at Hentoff, a prolific author and journalist whose work has been published for many years in, among other publications, the Village Voice, the New Yorker, the Atlantic Monthly, the Wall Street Journal, and Jazz Times, has been described by one of his publishers, DaCapo Press, as “a man of passion and insight, of streetwise wit and polished eloquence — a true American original.” This “passion of insight” is particularly apparent in his lifelong devotion to the chronicling of jazz music — a pursuit that began even before he became editor of Downbeat in 1953 — and in his steadfast defense of the Constitution. […] Continue reading »
There were but four major galaxies in the early jazz universe, and three of them — New Orleans, Chicago, and New York — have been well documented in print. But there has never been a serious history of the fourth, Kansas City, until the recent publication of Kansas City Jazz: From Ragtime to Bebop — A History, by Frank Driggs and Chuck Haddix. […] Continue reading »
Before Wilt Chamberlain, Bill Russell, Julius Erving, or Michael Jordan — before Magic Johnson and Showtime — the Harlem Globetrotters revolutionized basketball and spread the game around the world. In Spinning the Globe: The Rise, Fall, and Return to Greatness of the Harlem Globetrotters, author Ben Green tells the story of this extraordinary franchise and iconic American institution. […] Continue reading »
At the height of the ideological antagonism of the Cold War, the U.S. State Department unleashed an unexpected tool in its battle against Communism: jazz. From 1956 through the late 1970s, America dispatched its finest jazz musicians to the far corners of the earth, from Iraq to India, from the Congo to the Soviet Union, in order to win the hearts and minds of the Third World and to counter perceptions of American racism.
In Satchmo Blows Up the World: Jazz Ambassadors Play the Cold War, Penny Von Eschen escorts readers across the globe, backstage and onstage, as Dizzy Gillespie, Louis Armstrong, Duke Ellington, and other jazz luminaries spread their music and their ideas further than the State Department anticipated. […] Continue reading »
Just after World War I, the musical style called jazz began a waterborne journey outward from that quintessential haven of romance and decadence, New Orleans. For the first time in any organized way, steam-driven boats left town during the summer months to tramp the Mississippi River, bringing an exotic new music to the rest of the nation. For entrepreneurs promoting jazz, this seemed a promising way to spread northward the exciting sounds of the Crescent City. And the musicians no longer had to wait for folks upriver to make their way down to New Orleans to hear the vibrant rhythms, astonishing improvisations, and new harmonic idioms being created. […] Continue reading »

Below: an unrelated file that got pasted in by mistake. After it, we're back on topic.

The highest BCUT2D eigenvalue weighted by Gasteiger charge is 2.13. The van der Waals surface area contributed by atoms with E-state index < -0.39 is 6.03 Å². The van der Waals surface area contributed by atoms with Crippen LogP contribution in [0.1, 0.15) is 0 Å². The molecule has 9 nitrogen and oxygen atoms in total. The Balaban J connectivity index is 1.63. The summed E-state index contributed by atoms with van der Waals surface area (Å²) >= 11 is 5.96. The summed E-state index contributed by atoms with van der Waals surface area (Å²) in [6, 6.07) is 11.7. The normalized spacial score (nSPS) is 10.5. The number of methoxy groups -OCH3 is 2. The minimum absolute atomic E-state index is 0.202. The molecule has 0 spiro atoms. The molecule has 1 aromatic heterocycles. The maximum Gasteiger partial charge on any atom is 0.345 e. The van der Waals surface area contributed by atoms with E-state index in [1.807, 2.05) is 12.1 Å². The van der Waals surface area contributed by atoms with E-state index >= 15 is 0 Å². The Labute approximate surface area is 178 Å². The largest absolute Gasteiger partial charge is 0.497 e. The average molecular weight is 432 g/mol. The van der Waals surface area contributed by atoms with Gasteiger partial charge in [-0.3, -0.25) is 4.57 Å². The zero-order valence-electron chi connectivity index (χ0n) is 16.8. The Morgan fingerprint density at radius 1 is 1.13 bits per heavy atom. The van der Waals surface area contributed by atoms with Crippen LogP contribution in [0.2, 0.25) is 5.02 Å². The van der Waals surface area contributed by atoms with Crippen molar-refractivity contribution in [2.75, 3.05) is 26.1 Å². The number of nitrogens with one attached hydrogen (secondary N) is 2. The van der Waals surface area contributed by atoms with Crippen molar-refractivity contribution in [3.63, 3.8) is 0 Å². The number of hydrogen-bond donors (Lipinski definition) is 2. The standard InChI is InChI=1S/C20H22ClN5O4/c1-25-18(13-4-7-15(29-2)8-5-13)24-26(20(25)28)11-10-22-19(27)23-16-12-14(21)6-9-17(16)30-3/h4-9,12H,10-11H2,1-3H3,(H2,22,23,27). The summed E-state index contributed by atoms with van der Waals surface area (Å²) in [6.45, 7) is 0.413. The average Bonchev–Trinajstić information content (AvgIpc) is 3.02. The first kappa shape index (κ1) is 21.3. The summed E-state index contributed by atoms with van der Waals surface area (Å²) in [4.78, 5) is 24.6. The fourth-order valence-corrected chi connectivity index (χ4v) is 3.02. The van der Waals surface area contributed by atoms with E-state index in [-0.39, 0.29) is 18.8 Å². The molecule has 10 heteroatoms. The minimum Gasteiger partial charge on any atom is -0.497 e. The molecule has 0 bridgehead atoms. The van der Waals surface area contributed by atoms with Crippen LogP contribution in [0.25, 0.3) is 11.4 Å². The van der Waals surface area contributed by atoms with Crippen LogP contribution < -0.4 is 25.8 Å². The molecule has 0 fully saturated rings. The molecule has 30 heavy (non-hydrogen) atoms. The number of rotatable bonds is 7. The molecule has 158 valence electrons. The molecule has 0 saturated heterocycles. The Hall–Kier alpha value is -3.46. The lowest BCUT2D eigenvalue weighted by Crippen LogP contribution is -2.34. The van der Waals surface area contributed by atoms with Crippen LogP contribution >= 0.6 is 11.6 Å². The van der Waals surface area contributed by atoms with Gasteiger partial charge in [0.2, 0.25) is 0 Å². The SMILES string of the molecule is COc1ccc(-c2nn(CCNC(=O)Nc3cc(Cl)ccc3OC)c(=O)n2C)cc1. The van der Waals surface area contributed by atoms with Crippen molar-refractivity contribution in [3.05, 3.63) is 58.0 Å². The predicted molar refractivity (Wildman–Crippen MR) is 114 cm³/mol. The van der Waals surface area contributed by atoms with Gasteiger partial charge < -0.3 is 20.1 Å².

“I suppose you could say that the seeds of my next book, a full-length biography of Louis Armstrong, were planted three years ago, when I was writing an essay for the New York Times about Armstrongs centenary in which I called him “jazz’s most eminent Victorian,” Terry Teachout wrote in his August 17, 2004 Arts Journal blog.
Three years after the Times piece was published, he took a tour of the Louis Armstrong House in Queens and came away with the enthusiasm required of such an endeavor. […] Continue reading »
As a performer, Bobby Darin rivaled Frank Sinatra. Energizing the early rock-and-roll scene with his rollicking classic “Splish Splash,” Darin then became a top-draw nightclub act. Chronic illness dogged him from childhood, setting the tone of urgency that inspired a career full of dizzying twists and turns: from teen idol to Vegas song-and-dance man, and from hipster to folkie and back. […] Continue reading »
There are few American lives more powerful or more moving than that of C. L. Franklin. Born in rural Mississippi, he would go on to become the most famous African American preacher in America. His style of preaching revolutionized the art, and his call for his fellow African Americans to proclaim both their faith and their rights helped usher in the civil rights movement. Booming, soaring, flashy, and intense, C.L. was one of a kind. And yet Franklin was, like many great public figures, immensely complicated. A beacon of faith and light, he also knew the shadows. He knew the power of the Lord, yet he was no saint. In Singing in a Strange Land, Bancroft Prize-winning historian Nick Salvatore tells Franklin’s story for the first time. […] Continue reading »
In the final column of his thirty year career as jazz critic of the Village Voice, Gary Giddins wrote, “I’m as besotted with jazz as ever, and expect to write about it till last call, albeit in other formats. Indeed, much in the way being hanged is said to focus the mind, this finale has made me conscious of the columns I never wrote.” […] Continue reading »
Django Reinhardt was arguably the greatest guitarist who ever lived, an important influence on Les Paul, Charlie Christian, B.B. King, Jerry Garcia, Chet Atkins, and many others. Handsome, charismatic, childlike, and unpredictable, Reinhardt was a character out of a picaresque novel. Born in a gypsy caravan at a crossroads in Belgium, he was almost killed in a freak fire that burned half of his body and left his left hand twisted into a claw. But with this maimed left hand flying over the frets and his right hand plucking at dizzying speed, Django became Europe’s most famous jazz musician, commanding exorbitant fees — and spending the money as fast as he made it. […] Continue reading »